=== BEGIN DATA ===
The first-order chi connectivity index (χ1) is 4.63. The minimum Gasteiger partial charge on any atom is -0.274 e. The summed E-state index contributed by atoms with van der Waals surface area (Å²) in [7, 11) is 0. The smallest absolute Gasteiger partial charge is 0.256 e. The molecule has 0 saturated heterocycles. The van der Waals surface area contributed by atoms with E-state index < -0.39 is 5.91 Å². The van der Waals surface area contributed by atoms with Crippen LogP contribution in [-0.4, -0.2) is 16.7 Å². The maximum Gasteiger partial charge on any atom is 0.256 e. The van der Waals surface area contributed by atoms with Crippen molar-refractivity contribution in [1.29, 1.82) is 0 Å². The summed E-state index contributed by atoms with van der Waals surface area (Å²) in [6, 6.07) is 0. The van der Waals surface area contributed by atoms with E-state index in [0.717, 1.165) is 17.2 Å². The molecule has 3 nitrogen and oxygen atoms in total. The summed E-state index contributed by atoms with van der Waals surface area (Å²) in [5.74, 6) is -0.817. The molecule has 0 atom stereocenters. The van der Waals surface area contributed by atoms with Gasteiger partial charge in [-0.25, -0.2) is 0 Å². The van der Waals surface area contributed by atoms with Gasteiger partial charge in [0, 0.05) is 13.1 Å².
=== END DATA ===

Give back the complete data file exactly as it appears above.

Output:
The first-order chi connectivity index (χ1) is 4.63. The minimum Gasteiger partial charge on any atom is -0.274 e. The summed E-state index contributed by atoms with van der Waals surface area (Å²) in [7, 11) is 0. The smallest absolute Gasteiger partial charge is 0.256 e. The molecule has 0 saturated heterocycles. The van der Waals surface area contributed by atoms with E-state index < -0.39 is 5.91 Å². The van der Waals surface area contributed by atoms with Crippen LogP contribution in [-0.4, -0.2) is 16.7 Å². The maximum Gasteiger partial charge on any atom is 0.256 e. The van der Waals surface area contributed by atoms with Crippen molar-refractivity contribution in [1.29, 1.82) is 0 Å². The summed E-state index contributed by atoms with van der Waals surface area (Å²) in [6, 6.07) is 0. The van der Waals surface area contributed by atoms with E-state index in [0.717, 1.165) is 17.2 Å². The molecule has 3 nitrogen and oxygen atoms in total. The summed E-state index contributed by atoms with van der Waals surface area (Å²) in [5.74, 6) is -0.817. The molecule has 0 atom stereocenters. The van der Waals surface area contributed by atoms with Gasteiger partial charge in [-0.25, -0.2) is 0 Å². The van der Waals surface area contributed by atoms with Gasteiger partial charge in [0, 0.05) is 13.1 Å².